The overhaul of the Boston Red Sox front office continued this week, as incoming team president of baseball operations Dave Dombrowski announced on Thursday that he was promoting assistant general manager Mike Hazen to become the team’s new general manager, then announced on Friday that he was hiring former Atlanta Braves general manager Frank Wren to be the new senior vice president of baseball operations. These moves come as Boston hopes to rebound off of what has been a lost season, and its second consecutive season finishing in last place in the AL East.

Hazen, 39, has been with the organization since 2006 and will replace Ben Cherington, who began his tenure by building the team that would win the 2013 World Series, but was unable to sustain that success and was let go after Dombrowski joined the team in August. While Cherington basically took the fall for a number of bad signings over the last year (Hanley Ramirez, Pablo Sandoval and the $82.5 million extension for Rick Porcello), Hazen’s time as his assistant allowed him to benefit for the building of Boston’s strong core of young players including Mookie Betts, Xander Bogaerts, Blake Swihart, Jackie Bradley, Jr., Henry Owens, and Eduardo Rodriguez (who was acquired from Baltimore in a deadline deal last season). He was originally hired as director of player development and his promotion is a reward for the farm system he has helped build, while also allowing Dombrowski to have the inside knowledge of the best the system has to offer if he decides to use it in trades going forward. Dombrowski only interviewed one other person for the position (Houston director of player personnel Quinton McCracken), but it was Hazen’s familiarity and track record that won out, and it will provide continuity that should help Dombrowski in the future.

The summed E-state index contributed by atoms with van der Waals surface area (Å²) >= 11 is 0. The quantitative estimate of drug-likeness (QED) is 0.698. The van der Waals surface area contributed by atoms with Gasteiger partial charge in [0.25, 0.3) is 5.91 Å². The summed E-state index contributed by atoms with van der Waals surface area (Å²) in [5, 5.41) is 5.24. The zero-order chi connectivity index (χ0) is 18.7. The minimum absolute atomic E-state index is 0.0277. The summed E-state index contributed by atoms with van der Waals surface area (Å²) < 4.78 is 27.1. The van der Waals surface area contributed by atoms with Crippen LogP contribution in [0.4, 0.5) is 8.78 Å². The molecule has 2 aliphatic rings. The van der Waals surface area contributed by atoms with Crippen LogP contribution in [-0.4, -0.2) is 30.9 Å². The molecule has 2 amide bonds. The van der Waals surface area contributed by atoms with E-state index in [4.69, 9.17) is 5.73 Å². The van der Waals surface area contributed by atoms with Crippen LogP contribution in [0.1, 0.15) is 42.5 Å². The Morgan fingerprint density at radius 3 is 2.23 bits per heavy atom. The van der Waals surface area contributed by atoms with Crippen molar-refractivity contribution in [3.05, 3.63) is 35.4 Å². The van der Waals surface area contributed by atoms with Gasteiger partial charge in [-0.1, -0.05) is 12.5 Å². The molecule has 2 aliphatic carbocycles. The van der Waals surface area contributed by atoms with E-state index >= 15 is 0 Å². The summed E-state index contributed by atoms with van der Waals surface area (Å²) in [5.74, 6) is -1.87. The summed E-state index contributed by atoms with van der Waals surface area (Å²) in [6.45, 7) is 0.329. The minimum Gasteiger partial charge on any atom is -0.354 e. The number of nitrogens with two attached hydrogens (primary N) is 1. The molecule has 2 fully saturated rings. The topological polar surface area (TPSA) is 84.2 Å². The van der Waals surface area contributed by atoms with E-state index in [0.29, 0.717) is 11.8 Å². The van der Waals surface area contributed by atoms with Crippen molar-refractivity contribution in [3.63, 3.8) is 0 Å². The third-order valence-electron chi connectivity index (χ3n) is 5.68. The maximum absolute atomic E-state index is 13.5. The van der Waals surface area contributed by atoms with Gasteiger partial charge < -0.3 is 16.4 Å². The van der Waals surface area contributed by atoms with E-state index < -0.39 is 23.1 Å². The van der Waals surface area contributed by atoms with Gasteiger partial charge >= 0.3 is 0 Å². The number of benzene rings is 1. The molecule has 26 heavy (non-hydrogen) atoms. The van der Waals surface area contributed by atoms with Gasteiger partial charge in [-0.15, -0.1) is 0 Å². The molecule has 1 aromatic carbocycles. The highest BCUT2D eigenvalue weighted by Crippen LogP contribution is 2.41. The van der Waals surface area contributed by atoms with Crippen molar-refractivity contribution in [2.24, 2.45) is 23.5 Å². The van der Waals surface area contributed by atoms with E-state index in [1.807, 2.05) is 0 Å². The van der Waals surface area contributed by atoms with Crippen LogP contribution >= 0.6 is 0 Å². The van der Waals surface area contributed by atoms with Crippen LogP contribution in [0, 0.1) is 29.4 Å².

While Hazen helps provide a link to what has worked in Boston for Dombrowski, bringing in Wren is a link to what has worked for Dombrowski in the past, as the two have worked together in Montreal and Florida over the years. In Montreal, the duo established the Expos core that dominated the National League in the strike-shortened 1994 season, a group of players that included a young Pedro Martinez, Larry Walker, Moises Alou and John Wettleland. In Florida, the two built the team that won the 1997 World Series. Wren was also general manager of the Orioles in 1999 and the Braves from 2008 to 2014, where he had made arguably, some of his worst signings to date, including large contracts to Melvin Upton, Jr. and Dan Uggla.

In other moves announced Friday, the Red Sox promoted Jared Banner to director of player personnel and hired Brad Pearson as head athletic trainer and Paul Buchheit as assistant athletic trainer. Dombrowski also may look to use Red Sox greats Martinez and Jason Varitek for positions in the organization in the future.

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